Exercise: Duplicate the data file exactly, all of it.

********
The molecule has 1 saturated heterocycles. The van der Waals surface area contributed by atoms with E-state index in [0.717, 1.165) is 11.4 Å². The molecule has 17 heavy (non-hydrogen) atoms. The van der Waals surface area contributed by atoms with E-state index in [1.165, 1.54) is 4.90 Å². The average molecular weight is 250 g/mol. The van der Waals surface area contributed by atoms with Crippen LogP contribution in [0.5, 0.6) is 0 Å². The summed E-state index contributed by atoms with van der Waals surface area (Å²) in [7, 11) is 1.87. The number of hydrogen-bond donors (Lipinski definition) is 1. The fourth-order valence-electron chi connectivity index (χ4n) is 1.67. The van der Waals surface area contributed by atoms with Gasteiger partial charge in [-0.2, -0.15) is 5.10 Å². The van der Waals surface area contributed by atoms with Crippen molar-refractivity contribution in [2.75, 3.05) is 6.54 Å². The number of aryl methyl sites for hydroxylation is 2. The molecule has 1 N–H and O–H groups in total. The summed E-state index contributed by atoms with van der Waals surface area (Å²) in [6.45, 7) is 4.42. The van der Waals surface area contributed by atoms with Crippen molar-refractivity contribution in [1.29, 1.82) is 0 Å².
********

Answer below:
The molecule has 1 saturated heterocycles. The van der Waals surface area contributed by atoms with E-state index in [0.717, 1.165) is 11.4 Å². The molecule has 17 heavy (non-hydrogen) atoms. The van der Waals surface area contributed by atoms with E-state index in [1.165, 1.54) is 4.90 Å². The average molecular weight is 250 g/mol. The van der Waals surface area contributed by atoms with Crippen LogP contribution in [0.5, 0.6) is 0 Å². The summed E-state index contributed by atoms with van der Waals surface area (Å²) in [7, 11) is 1.87. The number of hydrogen-bond donors (Lipinski definition) is 1. The fourth-order valence-electron chi connectivity index (χ4n) is 1.67. The van der Waals surface area contributed by atoms with Gasteiger partial charge in [-0.2, -0.15) is 5.10 Å². The van der Waals surface area contributed by atoms with Crippen molar-refractivity contribution in [2.75, 3.05) is 6.54 Å². The number of aryl methyl sites for hydroxylation is 2. The molecule has 1 N–H and O–H groups in total. The summed E-state index contributed by atoms with van der Waals surface area (Å²) in [6.45, 7) is 4.42. The van der Waals surface area contributed by atoms with Crippen molar-refractivity contribution in [1.29, 1.82) is 0 Å².